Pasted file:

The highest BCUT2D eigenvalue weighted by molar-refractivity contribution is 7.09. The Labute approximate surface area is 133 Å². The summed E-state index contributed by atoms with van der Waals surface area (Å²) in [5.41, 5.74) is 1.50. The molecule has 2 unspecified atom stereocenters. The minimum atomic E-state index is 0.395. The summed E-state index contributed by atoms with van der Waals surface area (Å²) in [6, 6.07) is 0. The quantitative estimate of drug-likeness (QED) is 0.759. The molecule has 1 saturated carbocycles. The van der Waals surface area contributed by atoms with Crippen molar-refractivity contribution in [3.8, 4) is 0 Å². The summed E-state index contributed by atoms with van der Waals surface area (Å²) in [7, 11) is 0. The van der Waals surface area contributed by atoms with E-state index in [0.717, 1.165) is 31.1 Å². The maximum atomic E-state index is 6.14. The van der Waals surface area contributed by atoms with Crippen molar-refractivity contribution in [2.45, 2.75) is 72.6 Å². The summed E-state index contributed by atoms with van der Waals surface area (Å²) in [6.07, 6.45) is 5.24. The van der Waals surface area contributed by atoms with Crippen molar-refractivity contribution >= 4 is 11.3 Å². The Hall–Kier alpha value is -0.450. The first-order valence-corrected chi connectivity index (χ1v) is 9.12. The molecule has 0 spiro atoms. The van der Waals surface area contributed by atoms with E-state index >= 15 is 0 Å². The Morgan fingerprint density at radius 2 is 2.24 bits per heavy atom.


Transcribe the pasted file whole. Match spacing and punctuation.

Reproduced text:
The highest BCUT2D eigenvalue weighted by molar-refractivity contribution is 7.09. The Labute approximate surface area is 133 Å². The summed E-state index contributed by atoms with van der Waals surface area (Å²) in [5.41, 5.74) is 1.50. The molecule has 2 unspecified atom stereocenters. The minimum atomic E-state index is 0.395. The summed E-state index contributed by atoms with van der Waals surface area (Å²) in [6, 6.07) is 0. The quantitative estimate of drug-likeness (QED) is 0.759. The molecule has 1 saturated carbocycles. The van der Waals surface area contributed by atoms with Crippen molar-refractivity contribution in [3.8, 4) is 0 Å². The summed E-state index contributed by atoms with van der Waals surface area (Å²) in [7, 11) is 0. The van der Waals surface area contributed by atoms with E-state index in [0.717, 1.165) is 31.1 Å². The maximum atomic E-state index is 6.14. The van der Waals surface area contributed by atoms with Crippen molar-refractivity contribution in [2.45, 2.75) is 72.6 Å². The summed E-state index contributed by atoms with van der Waals surface area (Å²) in [6.07, 6.45) is 5.24. The van der Waals surface area contributed by atoms with Crippen molar-refractivity contribution >= 4 is 11.3 Å². The Hall–Kier alpha value is -0.450. The first-order valence-corrected chi connectivity index (χ1v) is 9.12. The molecule has 0 spiro atoms. The van der Waals surface area contributed by atoms with E-state index >= 15 is 0 Å². The Morgan fingerprint density at radius 2 is 2.24 bits per heavy atom.